It’s been five years since the National Disability Insurance Scheme (NDIS) was rolled out, changing the way disability services are accessed in Australia.
The NDIS was launched in 2013, following calls for major reform in disability services across Australia with the ACT one of the first jurisdictions to agree to participate in the launch.
Now 6,553 people in the Territory access the NDIS and Belconnen Community Service (BCS) group programs have grown since the rollout, as demand has steadily climbed.
BCS Program Manager, Adam said, “before the NDIS organisations were restricted in what they could offer, as programs were capped, but now BCS has the opportunity to broaden its scope and offer more for our participants under the NDIS model”.
The NDIS takes a lifetime approach, providing for Australians under the age of 65 with a permanent or significant disability. Seventy six per cent of participants aged 25 years and over said the NDIS helped with their daily lives.
Molly started coming to BCS after our NDIS Liaison coordinator, Masia, visited her home and encouraged her to try some social and recreational groups. Molly has epilepsy and said she became a lot more confident about her disability after she accessed BCS and started to participate in several group programs.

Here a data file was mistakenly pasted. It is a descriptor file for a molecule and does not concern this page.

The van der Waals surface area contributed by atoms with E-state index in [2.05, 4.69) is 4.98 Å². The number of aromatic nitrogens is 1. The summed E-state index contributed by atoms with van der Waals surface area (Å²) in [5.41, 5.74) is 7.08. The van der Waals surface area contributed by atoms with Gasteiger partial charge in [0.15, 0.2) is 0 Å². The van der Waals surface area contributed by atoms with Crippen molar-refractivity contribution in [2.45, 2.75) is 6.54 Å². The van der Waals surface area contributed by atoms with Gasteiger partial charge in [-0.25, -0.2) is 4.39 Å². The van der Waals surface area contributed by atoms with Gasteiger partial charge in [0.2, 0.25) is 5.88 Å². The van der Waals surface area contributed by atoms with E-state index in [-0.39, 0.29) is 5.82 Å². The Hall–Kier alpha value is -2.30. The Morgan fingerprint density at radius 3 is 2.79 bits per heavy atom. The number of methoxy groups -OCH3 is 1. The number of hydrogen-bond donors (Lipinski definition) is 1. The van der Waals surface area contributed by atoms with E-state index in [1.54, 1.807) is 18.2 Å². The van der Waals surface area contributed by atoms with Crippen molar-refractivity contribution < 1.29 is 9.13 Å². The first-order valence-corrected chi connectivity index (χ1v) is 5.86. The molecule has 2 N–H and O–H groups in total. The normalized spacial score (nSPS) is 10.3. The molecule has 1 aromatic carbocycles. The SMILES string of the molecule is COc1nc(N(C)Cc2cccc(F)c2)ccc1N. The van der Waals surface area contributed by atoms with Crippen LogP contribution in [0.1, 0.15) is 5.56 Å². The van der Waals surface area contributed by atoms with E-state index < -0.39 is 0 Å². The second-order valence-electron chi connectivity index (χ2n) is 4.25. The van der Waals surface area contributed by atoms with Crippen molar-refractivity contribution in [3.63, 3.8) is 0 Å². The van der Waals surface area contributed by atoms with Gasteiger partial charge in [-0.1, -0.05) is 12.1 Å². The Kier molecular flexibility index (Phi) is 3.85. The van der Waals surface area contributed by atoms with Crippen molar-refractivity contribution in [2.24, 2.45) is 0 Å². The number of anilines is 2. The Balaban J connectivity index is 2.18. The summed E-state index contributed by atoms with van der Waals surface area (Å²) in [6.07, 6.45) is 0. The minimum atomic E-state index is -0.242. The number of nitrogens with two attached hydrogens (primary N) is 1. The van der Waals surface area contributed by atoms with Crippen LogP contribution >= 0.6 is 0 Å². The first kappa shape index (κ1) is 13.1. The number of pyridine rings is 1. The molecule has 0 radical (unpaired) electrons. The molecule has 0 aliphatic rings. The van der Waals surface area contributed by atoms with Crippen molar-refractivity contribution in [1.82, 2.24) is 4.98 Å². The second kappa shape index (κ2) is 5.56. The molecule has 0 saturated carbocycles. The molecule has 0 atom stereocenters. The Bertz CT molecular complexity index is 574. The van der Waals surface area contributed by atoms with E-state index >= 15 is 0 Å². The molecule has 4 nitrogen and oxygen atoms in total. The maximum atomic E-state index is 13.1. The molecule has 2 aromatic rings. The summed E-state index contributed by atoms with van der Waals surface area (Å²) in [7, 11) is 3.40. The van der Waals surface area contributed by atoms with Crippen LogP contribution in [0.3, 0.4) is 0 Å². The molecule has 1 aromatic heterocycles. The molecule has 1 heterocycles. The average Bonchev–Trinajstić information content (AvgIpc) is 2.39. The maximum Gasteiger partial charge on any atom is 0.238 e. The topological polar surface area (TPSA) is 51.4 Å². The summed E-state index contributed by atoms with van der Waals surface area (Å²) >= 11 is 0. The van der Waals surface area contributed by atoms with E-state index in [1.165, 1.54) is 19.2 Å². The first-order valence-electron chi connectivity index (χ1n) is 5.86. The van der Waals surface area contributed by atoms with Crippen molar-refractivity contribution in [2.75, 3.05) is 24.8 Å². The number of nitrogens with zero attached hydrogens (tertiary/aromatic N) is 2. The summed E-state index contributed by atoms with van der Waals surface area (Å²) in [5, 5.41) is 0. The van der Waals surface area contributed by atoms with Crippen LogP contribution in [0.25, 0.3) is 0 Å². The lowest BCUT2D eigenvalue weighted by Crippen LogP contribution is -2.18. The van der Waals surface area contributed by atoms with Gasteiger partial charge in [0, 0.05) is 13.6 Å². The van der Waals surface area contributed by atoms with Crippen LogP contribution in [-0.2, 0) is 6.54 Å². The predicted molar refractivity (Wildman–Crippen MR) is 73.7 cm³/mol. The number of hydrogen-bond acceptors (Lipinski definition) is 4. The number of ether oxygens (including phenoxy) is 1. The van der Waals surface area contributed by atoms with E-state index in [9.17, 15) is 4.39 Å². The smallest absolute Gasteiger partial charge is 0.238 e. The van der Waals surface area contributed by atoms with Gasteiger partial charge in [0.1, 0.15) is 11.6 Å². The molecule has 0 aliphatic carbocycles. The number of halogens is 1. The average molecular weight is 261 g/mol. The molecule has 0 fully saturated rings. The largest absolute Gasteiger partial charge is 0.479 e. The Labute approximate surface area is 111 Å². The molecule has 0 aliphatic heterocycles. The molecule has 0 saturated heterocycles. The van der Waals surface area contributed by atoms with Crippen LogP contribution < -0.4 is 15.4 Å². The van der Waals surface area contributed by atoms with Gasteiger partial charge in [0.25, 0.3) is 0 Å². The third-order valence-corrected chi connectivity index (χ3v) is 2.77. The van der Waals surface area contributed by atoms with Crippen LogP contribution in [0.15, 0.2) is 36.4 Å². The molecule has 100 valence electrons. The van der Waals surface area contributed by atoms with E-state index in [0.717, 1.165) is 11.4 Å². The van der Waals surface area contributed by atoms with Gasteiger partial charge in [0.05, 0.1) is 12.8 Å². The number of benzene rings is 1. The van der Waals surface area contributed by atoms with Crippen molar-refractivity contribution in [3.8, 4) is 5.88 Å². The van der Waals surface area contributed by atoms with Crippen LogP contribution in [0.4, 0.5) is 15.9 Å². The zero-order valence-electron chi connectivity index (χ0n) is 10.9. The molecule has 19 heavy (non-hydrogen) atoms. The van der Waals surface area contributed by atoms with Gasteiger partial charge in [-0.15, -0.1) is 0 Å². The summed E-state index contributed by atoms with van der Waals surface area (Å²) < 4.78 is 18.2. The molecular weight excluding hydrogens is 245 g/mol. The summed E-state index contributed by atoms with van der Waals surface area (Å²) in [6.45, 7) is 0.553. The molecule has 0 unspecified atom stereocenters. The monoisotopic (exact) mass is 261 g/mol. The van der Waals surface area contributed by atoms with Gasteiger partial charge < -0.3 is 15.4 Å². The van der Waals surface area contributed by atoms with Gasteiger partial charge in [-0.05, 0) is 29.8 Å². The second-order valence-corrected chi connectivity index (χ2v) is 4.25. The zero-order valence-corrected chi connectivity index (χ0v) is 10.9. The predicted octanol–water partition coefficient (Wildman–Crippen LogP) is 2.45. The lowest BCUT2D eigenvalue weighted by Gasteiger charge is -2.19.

“There’s been a massive difference since I started coming here. I wasn’t as confident before”.
Every Friday Molly joins in sewing classes held at Belconnen Community Centre. She has an album on her phone filled with photos of all the beautiful creations she’s made during those classes. From beanies and bags to soft toys for children, Molly’s skills with the sewing machine are evident.
But it’s not just sewing Molly takes part in. She goes to art classes, is part of the craft and dance clubs, she does martial arts every Monday, and is part of the Be Active group on Fridays.
Molly said, “these classes help me in a way I didn’t think was possible. I was self-conscious of everything, but now I know it’s stupid to be self-conscious of my disability and the way I walk”.
Before she started coming to BCS regularly Molly said she didn’t have many friends her own age, but on her first day at BCS Molly was introduced to Allyscha and they have been inseparable ever since.
Molly said, “the best part of my day is seeing Allyscha. My favourite day is Wednesday because I get to spend the whole day with her. She’s teaching me Italian and I’m teaching her sign language”.
She juggles all of her classes while working part time as a learning support assistant two days a week.
“I help the kids with reading and writing, listening to them and helping them to improve if they need to”.
Molly said it’s important to “be honest, nice kind and to listen to everyone,” not just when teaching children but with everyone you meet.
“I like how it’s social [at BCS]. It’s friendly. I do love being here”.
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